With Game of Thrones over, Emmy voters were in the market for a new frontrunner in Outstanding Drama Series. As expected, the two heirs apparent appear to be HBO's Succession and Netflix's Ozark. Both shows hauled in 18 nominations apiece, with Succession in particular dominating the acting categories with nominations for nine of its stars: Brian Cox and Jeremy Strong in Lead, Sarah Snook, Matthew Macfadyen, Nicholas Braun, and Kieran Culkin in Supporting, and James Cromwell, Harriet Walter, and Cherry Jones picking up Guest nominations. Ozark, meanwhile, spread out its nominations, with three acting nominees (Jason Bateman, Laura Linney, and Julia Garner), two writing nods, two directing nods, and two cinematography nods. It's tough to imagine another show muscling its way to the win in the Drama Series category, although with a total of eight shows nominated, stranger things have happened (like, hey, Stranger Things getting nominated for its actually pretty great third season).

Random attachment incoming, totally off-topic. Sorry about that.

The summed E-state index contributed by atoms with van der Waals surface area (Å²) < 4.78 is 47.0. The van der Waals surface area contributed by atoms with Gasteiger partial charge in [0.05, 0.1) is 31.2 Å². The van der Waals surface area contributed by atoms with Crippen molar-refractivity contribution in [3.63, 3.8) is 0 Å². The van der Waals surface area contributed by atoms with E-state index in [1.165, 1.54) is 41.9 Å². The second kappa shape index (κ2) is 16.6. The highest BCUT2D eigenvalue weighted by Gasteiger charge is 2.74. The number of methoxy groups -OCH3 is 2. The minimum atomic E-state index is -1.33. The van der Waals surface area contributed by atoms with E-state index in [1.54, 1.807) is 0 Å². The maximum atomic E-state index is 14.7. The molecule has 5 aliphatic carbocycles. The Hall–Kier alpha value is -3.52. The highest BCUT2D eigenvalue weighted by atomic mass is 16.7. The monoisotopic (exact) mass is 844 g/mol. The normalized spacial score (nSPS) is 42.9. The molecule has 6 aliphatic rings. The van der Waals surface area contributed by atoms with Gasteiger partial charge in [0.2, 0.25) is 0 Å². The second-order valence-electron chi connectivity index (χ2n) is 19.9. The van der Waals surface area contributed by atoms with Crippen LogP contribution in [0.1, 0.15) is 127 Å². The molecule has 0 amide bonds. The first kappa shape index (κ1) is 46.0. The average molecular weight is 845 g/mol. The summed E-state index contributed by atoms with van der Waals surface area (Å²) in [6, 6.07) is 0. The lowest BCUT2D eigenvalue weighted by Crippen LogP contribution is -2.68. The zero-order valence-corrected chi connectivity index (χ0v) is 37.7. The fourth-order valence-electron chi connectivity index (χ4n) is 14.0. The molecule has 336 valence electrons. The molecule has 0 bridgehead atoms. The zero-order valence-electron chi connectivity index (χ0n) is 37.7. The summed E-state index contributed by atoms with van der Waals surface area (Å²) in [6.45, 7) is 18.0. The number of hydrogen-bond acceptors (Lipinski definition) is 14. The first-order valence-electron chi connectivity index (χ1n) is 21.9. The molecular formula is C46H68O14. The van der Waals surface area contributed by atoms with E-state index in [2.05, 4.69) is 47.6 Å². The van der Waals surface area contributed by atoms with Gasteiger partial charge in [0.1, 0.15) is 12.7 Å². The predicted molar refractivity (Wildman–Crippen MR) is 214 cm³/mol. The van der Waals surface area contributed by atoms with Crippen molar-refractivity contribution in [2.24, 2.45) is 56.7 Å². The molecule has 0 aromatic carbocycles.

It seems like it's always a white-knuckle rollercoaster ride to nomination day, hoping that Hollywood won't vote through another all-white slate of nominees. Thankfully that was very much not the case with this year's Emmy slate. Every single major acting category had at least one nonwhite nominee, and in six of those categories, nonwhite performers made up at least half of the nominees. Obviously this is no time for Hollywood to pat itself on the back for its racial progress, but it was heartening to see BIPOC nominees up and down the ballot, from Emmy faves like Sterling K. Brown (nominated twice this year, for his performances on both This Is Us and The Marvelous Mrs. Maisel) to first-time nominees like Zendaya (Euphoria) and Yvonne Orji (Insecure).